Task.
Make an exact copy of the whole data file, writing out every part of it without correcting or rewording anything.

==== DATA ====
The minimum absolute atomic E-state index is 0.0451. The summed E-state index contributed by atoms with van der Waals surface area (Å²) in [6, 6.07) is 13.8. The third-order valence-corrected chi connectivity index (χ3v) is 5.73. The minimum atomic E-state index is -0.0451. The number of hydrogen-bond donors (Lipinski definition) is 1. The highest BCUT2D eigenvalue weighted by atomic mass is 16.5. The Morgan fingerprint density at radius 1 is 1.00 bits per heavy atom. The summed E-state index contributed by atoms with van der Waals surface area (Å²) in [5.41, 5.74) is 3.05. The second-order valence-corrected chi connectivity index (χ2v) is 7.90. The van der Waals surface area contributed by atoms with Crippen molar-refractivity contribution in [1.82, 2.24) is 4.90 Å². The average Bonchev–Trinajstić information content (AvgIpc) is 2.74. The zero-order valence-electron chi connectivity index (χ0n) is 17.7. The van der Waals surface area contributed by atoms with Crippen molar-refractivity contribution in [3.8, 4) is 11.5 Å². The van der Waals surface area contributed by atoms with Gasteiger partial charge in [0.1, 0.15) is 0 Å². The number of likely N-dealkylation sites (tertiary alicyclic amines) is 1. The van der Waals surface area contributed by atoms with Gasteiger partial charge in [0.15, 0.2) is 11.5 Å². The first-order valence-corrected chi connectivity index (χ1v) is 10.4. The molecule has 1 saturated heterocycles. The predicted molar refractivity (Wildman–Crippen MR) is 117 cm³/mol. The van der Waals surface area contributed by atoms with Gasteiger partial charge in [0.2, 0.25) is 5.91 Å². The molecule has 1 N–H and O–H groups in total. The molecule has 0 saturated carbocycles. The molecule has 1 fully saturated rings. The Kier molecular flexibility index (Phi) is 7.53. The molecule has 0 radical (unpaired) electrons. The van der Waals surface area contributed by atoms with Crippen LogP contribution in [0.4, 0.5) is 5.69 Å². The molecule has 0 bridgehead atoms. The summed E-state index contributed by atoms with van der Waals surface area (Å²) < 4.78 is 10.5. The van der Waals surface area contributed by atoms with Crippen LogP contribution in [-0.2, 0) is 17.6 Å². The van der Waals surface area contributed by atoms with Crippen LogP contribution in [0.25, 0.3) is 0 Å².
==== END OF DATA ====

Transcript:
The minimum absolute atomic E-state index is 0.0451. The summed E-state index contributed by atoms with van der Waals surface area (Å²) in [6, 6.07) is 13.8. The third-order valence-corrected chi connectivity index (χ3v) is 5.73. The minimum atomic E-state index is -0.0451. The number of hydrogen-bond donors (Lipinski definition) is 1. The highest BCUT2D eigenvalue weighted by atomic mass is 16.5. The Morgan fingerprint density at radius 1 is 1.00 bits per heavy atom. The summed E-state index contributed by atoms with van der Waals surface area (Å²) in [5.41, 5.74) is 3.05. The second-order valence-corrected chi connectivity index (χ2v) is 7.90. The van der Waals surface area contributed by atoms with Crippen molar-refractivity contribution in [1.82, 2.24) is 4.90 Å². The average Bonchev–Trinajstić information content (AvgIpc) is 2.74. The zero-order valence-electron chi connectivity index (χ0n) is 17.7. The van der Waals surface area contributed by atoms with Crippen molar-refractivity contribution in [3.8, 4) is 11.5 Å². The van der Waals surface area contributed by atoms with Gasteiger partial charge in [0.1, 0.15) is 0 Å². The number of likely N-dealkylation sites (tertiary alicyclic amines) is 1. The van der Waals surface area contributed by atoms with Gasteiger partial charge in [0.15, 0.2) is 11.5 Å². The first-order valence-corrected chi connectivity index (χ1v) is 10.4. The molecule has 1 saturated heterocycles. The predicted molar refractivity (Wildman–Crippen MR) is 117 cm³/mol. The van der Waals surface area contributed by atoms with Gasteiger partial charge in [0.2, 0.25) is 5.91 Å². The molecule has 1 N–H and O–H groups in total. The molecule has 0 saturated carbocycles. The molecule has 1 fully saturated rings. The Kier molecular flexibility index (Phi) is 7.53. The molecule has 0 radical (unpaired) electrons. The van der Waals surface area contributed by atoms with Crippen LogP contribution in [0.4, 0.5) is 5.69 Å². The molecule has 0 bridgehead atoms. The summed E-state index contributed by atoms with van der Waals surface area (Å²) < 4.78 is 10.5. The van der Waals surface area contributed by atoms with Crippen LogP contribution in [-0.2, 0) is 17.6 Å². The van der Waals surface area contributed by atoms with Crippen LogP contribution in [0.25, 0.3) is 0 Å².